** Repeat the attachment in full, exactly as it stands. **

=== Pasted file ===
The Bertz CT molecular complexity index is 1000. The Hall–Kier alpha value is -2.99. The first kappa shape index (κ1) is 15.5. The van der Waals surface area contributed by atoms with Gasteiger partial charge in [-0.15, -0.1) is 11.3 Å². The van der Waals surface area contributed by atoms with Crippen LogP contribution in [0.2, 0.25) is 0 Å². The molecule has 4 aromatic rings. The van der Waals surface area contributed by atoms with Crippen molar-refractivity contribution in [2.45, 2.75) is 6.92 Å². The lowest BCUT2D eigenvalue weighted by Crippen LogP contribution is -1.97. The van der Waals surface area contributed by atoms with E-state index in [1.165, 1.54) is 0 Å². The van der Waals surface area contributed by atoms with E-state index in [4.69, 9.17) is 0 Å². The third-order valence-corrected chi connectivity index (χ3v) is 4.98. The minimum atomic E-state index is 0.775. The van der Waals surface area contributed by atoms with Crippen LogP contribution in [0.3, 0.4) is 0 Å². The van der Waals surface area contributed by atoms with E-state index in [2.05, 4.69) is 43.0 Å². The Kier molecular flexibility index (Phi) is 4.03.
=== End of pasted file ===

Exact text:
The Bertz CT molecular complexity index is 1000. The Hall–Kier alpha value is -2.99. The first kappa shape index (κ1) is 15.5. The van der Waals surface area contributed by atoms with Gasteiger partial charge in [-0.15, -0.1) is 11.3 Å². The van der Waals surface area contributed by atoms with Crippen LogP contribution in [0.2, 0.25) is 0 Å². The molecule has 4 aromatic rings. The van der Waals surface area contributed by atoms with Crippen molar-refractivity contribution in [2.45, 2.75) is 6.92 Å². The lowest BCUT2D eigenvalue weighted by Crippen LogP contribution is -1.97. The van der Waals surface area contributed by atoms with E-state index in [1.165, 1.54) is 0 Å². The van der Waals surface area contributed by atoms with E-state index in [4.69, 9.17) is 0 Å². The third-order valence-corrected chi connectivity index (χ3v) is 4.98. The minimum atomic E-state index is 0.775. The van der Waals surface area contributed by atoms with Crippen LogP contribution in [0.3, 0.4) is 0 Å². The van der Waals surface area contributed by atoms with E-state index in [2.05, 4.69) is 43.0 Å². The Kier molecular flexibility index (Phi) is 4.03.